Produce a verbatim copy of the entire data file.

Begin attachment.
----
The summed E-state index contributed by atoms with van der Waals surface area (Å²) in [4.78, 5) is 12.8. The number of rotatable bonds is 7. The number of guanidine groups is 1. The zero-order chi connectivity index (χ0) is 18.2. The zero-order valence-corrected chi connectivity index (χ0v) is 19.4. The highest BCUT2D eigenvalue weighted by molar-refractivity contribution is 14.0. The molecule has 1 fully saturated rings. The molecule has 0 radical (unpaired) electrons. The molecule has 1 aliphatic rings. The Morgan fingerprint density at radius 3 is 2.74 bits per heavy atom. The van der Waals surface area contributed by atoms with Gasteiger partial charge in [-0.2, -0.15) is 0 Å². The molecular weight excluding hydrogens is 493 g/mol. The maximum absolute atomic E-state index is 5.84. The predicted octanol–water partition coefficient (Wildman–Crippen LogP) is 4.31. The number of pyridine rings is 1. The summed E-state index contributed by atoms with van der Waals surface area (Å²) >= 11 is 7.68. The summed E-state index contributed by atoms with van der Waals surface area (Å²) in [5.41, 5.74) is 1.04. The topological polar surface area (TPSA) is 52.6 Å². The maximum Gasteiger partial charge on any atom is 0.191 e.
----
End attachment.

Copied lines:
The summed E-state index contributed by atoms with van der Waals surface area (Å²) in [4.78, 5) is 12.8. The number of rotatable bonds is 7. The number of guanidine groups is 1. The zero-order chi connectivity index (χ0) is 18.2. The zero-order valence-corrected chi connectivity index (χ0v) is 19.4. The highest BCUT2D eigenvalue weighted by molar-refractivity contribution is 14.0. The molecule has 1 fully saturated rings. The molecule has 0 radical (unpaired) electrons. The molecule has 1 aliphatic rings. The Morgan fingerprint density at radius 3 is 2.74 bits per heavy atom. The van der Waals surface area contributed by atoms with Gasteiger partial charge in [-0.2, -0.15) is 0 Å². The molecular weight excluding hydrogens is 493 g/mol. The maximum absolute atomic E-state index is 5.84. The predicted octanol–water partition coefficient (Wildman–Crippen LogP) is 4.31. The number of pyridine rings is 1. The summed E-state index contributed by atoms with van der Waals surface area (Å²) >= 11 is 7.68. The summed E-state index contributed by atoms with van der Waals surface area (Å²) in [5.41, 5.74) is 1.04. The topological polar surface area (TPSA) is 52.6 Å². The maximum Gasteiger partial charge on any atom is 0.191 e.